Wisconsin's Beginnings

 

Lesson Plan By: Karen Mattson and Ronda Olkonen

 

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Wisconsin’s Beginnings

 

“The ability to understand present events in the light of the past.” J. Carleton Bell

 

Unit Title: Wisconsin’s Beginnings

Grade Level: 4th Grade

Subject/Topic Areas: Social Studies, Language Arts, Science and Math.

Designed By: Karen Mattson and Ronda Olkonen

Time Frame: 3 Months

School District: Hurley Public School

School: Hurley K-12

School Address and Phone:    Hurley K-12

                                                Range View Drive

                                                Hurley, WI 54534

                                                Ph: 715-561-4900

Brief Summary of Unit (Including curricular context and unit goals):

 

Students will understand and appreciate their state's history, land regions, and resources.  Students will also develop knowledge, empathy, and respect for various humans in history that have shaped our society.  Through the concepts of time, continuity, and change, students will form an understanding of the past by using documents, maps, textbooks, photos, stories, field trips, and oral presentations.  The students will visit the Great Lakes Visitor Center, Ashland, WI, the George J. Brown Jr. Museum and Cultural Center, Waswagoning Indian Village, Lac du Flambeau, WI, and Iron County Visitor and Information Center Hurley, WI.

 

Desired Results:

 

Wisconsin Content Standards:

 

History: Time Continuity and Change

            Using documents develops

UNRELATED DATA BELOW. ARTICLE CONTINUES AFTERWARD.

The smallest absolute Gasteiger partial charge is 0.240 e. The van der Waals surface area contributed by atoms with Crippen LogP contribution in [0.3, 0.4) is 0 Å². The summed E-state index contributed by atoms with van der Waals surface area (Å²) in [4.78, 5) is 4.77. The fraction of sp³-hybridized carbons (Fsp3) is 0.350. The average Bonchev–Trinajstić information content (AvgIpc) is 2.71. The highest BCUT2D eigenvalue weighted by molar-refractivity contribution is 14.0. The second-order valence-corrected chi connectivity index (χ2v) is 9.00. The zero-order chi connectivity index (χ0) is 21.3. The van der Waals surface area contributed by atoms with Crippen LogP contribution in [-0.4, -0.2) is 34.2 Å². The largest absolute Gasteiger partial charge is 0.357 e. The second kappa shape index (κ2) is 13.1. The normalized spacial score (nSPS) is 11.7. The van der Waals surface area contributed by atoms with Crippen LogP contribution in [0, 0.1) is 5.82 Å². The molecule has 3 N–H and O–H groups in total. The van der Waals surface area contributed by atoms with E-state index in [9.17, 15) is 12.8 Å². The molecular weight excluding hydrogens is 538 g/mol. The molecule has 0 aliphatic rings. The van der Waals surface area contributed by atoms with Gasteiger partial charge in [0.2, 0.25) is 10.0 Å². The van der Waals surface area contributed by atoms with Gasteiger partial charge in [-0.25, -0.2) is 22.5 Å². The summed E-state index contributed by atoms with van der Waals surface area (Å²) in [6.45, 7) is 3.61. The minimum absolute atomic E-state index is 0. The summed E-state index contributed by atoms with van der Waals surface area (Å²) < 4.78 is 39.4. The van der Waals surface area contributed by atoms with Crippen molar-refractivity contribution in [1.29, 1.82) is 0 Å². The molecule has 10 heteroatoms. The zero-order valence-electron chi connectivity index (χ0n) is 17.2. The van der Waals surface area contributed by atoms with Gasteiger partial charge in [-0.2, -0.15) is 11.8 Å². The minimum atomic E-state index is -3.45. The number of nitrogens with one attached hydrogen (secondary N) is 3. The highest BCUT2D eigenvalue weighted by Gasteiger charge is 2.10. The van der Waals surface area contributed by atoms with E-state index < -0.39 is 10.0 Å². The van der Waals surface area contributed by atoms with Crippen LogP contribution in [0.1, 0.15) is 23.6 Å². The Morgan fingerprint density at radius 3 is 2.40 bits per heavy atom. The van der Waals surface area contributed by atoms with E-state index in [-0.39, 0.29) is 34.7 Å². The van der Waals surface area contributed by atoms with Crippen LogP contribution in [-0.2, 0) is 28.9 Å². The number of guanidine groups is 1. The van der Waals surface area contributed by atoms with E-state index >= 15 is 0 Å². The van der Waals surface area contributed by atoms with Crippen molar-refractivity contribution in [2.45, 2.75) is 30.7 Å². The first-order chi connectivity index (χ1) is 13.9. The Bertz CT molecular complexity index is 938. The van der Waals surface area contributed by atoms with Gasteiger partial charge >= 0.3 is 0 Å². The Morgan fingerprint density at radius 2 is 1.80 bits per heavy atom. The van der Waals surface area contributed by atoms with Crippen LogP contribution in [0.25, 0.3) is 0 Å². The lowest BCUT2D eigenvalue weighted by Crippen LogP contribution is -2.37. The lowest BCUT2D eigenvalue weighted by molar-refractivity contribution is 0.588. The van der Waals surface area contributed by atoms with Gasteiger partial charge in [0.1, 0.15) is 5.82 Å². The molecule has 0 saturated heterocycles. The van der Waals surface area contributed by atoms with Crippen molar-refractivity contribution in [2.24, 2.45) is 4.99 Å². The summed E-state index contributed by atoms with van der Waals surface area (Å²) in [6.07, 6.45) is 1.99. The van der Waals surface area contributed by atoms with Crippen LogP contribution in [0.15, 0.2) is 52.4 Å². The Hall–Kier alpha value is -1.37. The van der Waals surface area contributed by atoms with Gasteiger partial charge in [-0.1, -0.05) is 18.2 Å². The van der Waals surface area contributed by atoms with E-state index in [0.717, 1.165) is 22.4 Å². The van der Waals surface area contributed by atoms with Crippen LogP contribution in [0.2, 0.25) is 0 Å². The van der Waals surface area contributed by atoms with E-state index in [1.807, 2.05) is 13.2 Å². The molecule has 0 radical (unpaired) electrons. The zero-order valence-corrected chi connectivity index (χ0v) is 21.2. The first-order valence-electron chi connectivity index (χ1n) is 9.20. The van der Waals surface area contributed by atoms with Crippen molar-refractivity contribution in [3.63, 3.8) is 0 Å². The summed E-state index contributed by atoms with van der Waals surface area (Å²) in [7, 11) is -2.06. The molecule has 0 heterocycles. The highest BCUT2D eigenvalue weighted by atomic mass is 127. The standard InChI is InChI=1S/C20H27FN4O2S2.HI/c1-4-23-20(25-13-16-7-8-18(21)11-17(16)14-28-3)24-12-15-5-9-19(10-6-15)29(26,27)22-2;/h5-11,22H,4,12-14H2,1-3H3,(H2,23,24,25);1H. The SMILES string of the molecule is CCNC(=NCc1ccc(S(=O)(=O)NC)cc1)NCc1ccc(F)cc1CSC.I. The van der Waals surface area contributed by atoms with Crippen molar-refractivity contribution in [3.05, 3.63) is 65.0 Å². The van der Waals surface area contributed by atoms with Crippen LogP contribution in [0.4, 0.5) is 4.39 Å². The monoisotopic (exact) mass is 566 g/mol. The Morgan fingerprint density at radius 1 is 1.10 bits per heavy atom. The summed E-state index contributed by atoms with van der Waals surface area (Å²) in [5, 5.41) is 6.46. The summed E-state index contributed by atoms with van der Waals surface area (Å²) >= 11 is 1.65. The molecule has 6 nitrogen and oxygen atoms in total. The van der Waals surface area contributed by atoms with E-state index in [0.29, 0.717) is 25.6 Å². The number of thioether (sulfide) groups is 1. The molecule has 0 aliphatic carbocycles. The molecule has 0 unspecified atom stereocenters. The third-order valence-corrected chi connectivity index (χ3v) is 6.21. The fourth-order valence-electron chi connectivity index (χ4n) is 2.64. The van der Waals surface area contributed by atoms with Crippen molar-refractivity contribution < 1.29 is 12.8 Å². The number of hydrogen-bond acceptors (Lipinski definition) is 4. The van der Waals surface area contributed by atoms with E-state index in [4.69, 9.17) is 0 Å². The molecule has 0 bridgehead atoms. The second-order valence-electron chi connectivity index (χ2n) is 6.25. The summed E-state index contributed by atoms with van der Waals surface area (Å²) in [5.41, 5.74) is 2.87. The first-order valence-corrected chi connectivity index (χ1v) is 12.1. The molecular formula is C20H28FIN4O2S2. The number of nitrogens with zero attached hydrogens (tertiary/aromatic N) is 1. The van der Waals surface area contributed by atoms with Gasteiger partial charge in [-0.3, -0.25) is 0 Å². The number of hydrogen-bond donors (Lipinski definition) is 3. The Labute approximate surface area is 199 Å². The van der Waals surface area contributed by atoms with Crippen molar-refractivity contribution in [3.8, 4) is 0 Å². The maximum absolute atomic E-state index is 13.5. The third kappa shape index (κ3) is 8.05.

–An understanding of the past, maps textbooks, photos

and oral presentation, etc.

-Explore important events and famous people in Wisconsin

-Identify and describe important events and famous people in Wisconsin

-Explore biographies and folk-tales to understand historical events which place people in history

-Using social roles compare and contrast changes in present life with life in the past

-Explore the historical background and meaning of freedom, Democracy and justice

 

 

Political science and Citizenship

-Identify and explain the individuals’ responsibilities to family, peers and the community including the need for civility and respect for diversity

            -Identify some rights of citizens in our country

 

Language Arts

            -Comprehend reading through prior knowledge or developing visual images

            -Identify purpose for reading such as gaining information, learning a view point,

or appreciation literature

-Analyze and repeat literature

-Reading and listening to acquire information

-Teacher led discussion of information text to summarized details

-Read aloud with age appropriate fluency, accuracy and expression

-Identify a topic of interest

 

Students will understand that…

 

-Wisconsin’s Native Americans and European’s formed our great state

-How resources in Wisconsin contribute to human population

-Historical events can be viewed in a non-biased way in order to allow evaluation of human strength

-Everyday concerns and needs of people effect decision-making